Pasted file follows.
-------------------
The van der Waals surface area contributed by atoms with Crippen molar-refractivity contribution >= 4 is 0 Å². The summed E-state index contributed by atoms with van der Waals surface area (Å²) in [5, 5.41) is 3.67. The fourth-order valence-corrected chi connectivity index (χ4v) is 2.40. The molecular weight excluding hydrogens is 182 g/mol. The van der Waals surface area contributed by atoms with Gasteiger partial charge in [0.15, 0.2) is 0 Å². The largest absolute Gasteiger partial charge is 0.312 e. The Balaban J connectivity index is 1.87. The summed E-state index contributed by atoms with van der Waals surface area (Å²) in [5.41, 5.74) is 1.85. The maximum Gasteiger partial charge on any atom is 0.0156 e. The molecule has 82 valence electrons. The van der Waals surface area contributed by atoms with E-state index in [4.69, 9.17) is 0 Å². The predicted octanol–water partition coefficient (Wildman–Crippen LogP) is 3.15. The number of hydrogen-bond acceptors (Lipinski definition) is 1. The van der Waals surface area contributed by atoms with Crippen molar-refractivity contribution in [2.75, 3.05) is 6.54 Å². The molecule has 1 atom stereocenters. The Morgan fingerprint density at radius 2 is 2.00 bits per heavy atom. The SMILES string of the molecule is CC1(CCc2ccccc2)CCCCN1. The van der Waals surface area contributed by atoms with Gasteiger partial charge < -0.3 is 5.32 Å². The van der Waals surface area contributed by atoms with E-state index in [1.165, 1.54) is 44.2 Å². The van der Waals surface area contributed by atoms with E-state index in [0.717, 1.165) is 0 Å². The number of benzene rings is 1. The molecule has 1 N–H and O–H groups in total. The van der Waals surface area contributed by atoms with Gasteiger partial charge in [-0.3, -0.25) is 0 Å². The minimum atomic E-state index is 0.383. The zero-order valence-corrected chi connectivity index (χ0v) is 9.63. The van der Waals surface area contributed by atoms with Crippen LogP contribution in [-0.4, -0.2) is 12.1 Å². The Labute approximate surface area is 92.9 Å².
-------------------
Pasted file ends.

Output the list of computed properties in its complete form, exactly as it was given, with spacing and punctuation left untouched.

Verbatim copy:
The van der Waals surface area contributed by atoms with Crippen molar-refractivity contribution >= 4 is 0 Å². The summed E-state index contributed by atoms with van der Waals surface area (Å²) in [5, 5.41) is 3.67. The fourth-order valence-corrected chi connectivity index (χ4v) is 2.40. The molecular weight excluding hydrogens is 182 g/mol. The van der Waals surface area contributed by atoms with Gasteiger partial charge in [0.15, 0.2) is 0 Å². The largest absolute Gasteiger partial charge is 0.312 e. The Balaban J connectivity index is 1.87. The summed E-state index contributed by atoms with van der Waals surface area (Å²) in [5.41, 5.74) is 1.85. The maximum Gasteiger partial charge on any atom is 0.0156 e. The molecule has 82 valence electrons. The van der Waals surface area contributed by atoms with E-state index in [4.69, 9.17) is 0 Å². The predicted octanol–water partition coefficient (Wildman–Crippen LogP) is 3.15. The number of hydrogen-bond acceptors (Lipinski definition) is 1. The van der Waals surface area contributed by atoms with Crippen molar-refractivity contribution in [2.75, 3.05) is 6.54 Å². The molecule has 1 atom stereocenters. The Morgan fingerprint density at radius 2 is 2.00 bits per heavy atom. The SMILES string of the molecule is CC1(CCc2ccccc2)CCCCN1. The van der Waals surface area contributed by atoms with Gasteiger partial charge < -0.3 is 5.32 Å². The van der Waals surface area contributed by atoms with E-state index in [1.165, 1.54) is 44.2 Å². The van der Waals surface area contributed by atoms with E-state index in [0.717, 1.165) is 0 Å². The number of benzene rings is 1. The molecule has 1 N–H and O–H groups in total. The van der Waals surface area contributed by atoms with Gasteiger partial charge in [-0.3, -0.25) is 0 Å². The minimum atomic E-state index is 0.383. The zero-order valence-corrected chi connectivity index (χ0v) is 9.63. The van der Waals surface area contributed by atoms with Crippen LogP contribution in [-0.4, -0.2) is 12.1 Å². The Labute approximate surface area is 92.9 Å².